12. Atop Grand Central Terminal is the World’s Largest Tiffany Clock…or is it?

The clock inside Grand Central is one of the city’s most famous meeting places (and it has its own myth!) But there is an even grander clock outside. The statue, “Transportation,” on the facade of Grand Central Terminal was designed by the French sculptor Jules-Felix Coutan, who refused to come to the United States to oversee the construction of his project. His reason: “I fear some of your [American] architecture would distress me.”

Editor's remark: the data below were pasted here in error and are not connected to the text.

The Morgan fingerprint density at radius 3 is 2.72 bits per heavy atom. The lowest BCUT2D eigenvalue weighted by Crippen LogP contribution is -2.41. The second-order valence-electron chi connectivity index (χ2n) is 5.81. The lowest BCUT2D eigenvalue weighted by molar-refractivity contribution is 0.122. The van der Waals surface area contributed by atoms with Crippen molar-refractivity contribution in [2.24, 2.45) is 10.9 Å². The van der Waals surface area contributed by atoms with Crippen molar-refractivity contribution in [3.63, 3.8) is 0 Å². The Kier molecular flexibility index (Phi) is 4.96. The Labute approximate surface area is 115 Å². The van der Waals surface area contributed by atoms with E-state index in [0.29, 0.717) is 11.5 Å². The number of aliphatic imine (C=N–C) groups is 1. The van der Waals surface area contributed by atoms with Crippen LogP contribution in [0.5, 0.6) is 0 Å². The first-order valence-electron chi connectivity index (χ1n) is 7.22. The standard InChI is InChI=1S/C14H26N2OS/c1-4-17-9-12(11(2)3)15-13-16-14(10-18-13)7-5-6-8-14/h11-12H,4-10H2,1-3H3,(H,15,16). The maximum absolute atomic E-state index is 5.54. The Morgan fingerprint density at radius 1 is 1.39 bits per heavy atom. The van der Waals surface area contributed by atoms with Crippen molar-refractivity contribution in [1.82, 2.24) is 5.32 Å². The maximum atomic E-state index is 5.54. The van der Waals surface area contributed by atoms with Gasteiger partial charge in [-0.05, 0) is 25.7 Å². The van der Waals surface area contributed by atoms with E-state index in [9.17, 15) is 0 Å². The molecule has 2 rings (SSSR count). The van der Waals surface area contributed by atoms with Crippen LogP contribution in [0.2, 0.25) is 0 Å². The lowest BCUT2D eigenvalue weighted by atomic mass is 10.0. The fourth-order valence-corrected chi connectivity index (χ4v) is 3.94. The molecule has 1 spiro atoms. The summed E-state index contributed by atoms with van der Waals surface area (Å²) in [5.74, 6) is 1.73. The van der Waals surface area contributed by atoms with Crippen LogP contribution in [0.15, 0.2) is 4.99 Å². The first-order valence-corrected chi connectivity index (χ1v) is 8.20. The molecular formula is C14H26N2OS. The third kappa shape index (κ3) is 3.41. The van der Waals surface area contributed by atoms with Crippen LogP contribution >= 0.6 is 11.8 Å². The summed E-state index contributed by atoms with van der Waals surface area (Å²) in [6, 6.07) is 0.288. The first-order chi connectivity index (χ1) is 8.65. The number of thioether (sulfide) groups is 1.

It took the builders seven years to construct Coutan’s massive sculpture of the Greek Gods. It is 48 feet high and weighs 1500 tons. Meanwhile, the clock below it is 14 feet in diameter and took twelve years to restore. If it’s true that the clock was made by Tiffany, it would be the largest in the world, but there’s reason to doubt that claim. While Grand Central Terminal’s official website calls it a Tiffany clock, the Tiffany Company has not confirmed (or denied it) and Tiffany experts say nay. When the clock was restored, no Tiffany signatures were found. Many sources that describe the clock in detail, such as the Terminal’s National Register of Historic Places designation and newspaper articles from the time of its opening, do not specifically call the clock a Tiffany piece. Further, books by Tiffany from 1913 through 2004 make no mention of the clock among the studio’s other work.